I'm sitting in Frankfort, Kentucky, pondering genealogy lessons after five hours reading documents from a single 1820s divorce case. This is a long story which can't be done full justice in a short blog post -- a much longer research report is on my to-do list.
This Kentucky research stems from an 1839 Indiana probate file that named four heirs that could not be accounted for in the marriage of John Fawkner to Nancy Ann Faulconer. Apparently, John had at least one previous marriage. Prior to finding the divorce case I studied today, I had proven one previous marriage, pretty well nailed the second and strongly suspected a third. After today, I have proven the wives in two and found convincing evidence that there was a fourth (I'm counting backwards here) wife.
For some time, I have suspected that John Fawkner had roots in Fayette County, Kentucky, so I searched a microfilmed index of Fayette County circuit court records. I found an 1826 Ida Fawkner v. John Fawkner suit, and smelled a divorce. I engaged a Kentucky researcher to pull the file at the state archives. She found the file, but it was so large (at least 60 separate documents) that she only copied one summary document to give me a flavor of the case. This one document offered some tantalizing clues, with statements about John Fawkner's "children from a previous marriage" and testimony that Ida was "the toughest of all his wives."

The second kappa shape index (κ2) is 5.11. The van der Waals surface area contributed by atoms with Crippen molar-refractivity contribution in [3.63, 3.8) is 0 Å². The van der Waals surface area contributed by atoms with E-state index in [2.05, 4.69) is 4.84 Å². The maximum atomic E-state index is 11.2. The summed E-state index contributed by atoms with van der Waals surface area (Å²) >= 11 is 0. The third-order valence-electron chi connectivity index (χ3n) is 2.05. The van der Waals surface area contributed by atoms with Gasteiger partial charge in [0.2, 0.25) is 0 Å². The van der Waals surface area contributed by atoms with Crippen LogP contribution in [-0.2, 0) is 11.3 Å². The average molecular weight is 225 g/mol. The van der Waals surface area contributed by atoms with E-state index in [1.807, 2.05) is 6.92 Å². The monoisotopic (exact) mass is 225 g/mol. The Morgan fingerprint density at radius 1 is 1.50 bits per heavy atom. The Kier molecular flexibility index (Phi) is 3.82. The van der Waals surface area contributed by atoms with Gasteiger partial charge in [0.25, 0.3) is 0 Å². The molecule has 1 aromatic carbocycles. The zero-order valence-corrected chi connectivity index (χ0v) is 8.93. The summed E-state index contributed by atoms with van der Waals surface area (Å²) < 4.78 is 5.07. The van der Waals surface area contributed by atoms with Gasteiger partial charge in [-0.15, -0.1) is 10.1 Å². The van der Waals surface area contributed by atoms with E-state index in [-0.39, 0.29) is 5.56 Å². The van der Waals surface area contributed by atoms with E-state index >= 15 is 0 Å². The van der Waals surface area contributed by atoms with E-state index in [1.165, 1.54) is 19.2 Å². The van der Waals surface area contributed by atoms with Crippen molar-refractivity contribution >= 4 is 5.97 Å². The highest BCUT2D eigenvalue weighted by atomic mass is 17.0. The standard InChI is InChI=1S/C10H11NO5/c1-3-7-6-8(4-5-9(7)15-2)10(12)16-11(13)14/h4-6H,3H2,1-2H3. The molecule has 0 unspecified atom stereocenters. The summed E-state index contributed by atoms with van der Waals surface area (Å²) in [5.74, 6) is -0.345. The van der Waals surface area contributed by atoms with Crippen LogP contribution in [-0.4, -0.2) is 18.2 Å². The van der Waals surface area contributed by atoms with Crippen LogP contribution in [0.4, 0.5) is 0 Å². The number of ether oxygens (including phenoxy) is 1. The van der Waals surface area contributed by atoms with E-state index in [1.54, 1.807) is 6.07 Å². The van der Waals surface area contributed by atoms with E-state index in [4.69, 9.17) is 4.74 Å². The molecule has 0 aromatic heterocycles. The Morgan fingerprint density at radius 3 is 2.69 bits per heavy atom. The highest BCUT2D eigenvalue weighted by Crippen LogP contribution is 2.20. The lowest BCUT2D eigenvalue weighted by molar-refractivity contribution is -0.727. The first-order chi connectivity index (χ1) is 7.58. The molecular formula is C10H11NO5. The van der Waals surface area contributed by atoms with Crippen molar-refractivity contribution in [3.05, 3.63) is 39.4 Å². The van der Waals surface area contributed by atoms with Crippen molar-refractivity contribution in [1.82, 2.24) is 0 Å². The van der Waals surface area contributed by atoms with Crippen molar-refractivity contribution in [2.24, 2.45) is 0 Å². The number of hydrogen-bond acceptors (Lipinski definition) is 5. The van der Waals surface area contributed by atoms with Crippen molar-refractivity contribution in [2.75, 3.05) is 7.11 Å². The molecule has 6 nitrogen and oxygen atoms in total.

"Of all his wives" implied that Ida was at least the third wife. There's got to be more details in the file, I thought. Indeed, there is. One witness specifically named Ida as John's third wife. Two teen-aged children from John Fawkner's previous marriage testified. Two deponents identified themselves as siblings of Ida.
The lessons are: don't stop with the index, and when you get to the original records, read all the records. I'm only two-thirds of the way through the file, and still hoping to find more clues to John Fawkner's identity. Research in original records takes time, but can be worth the results.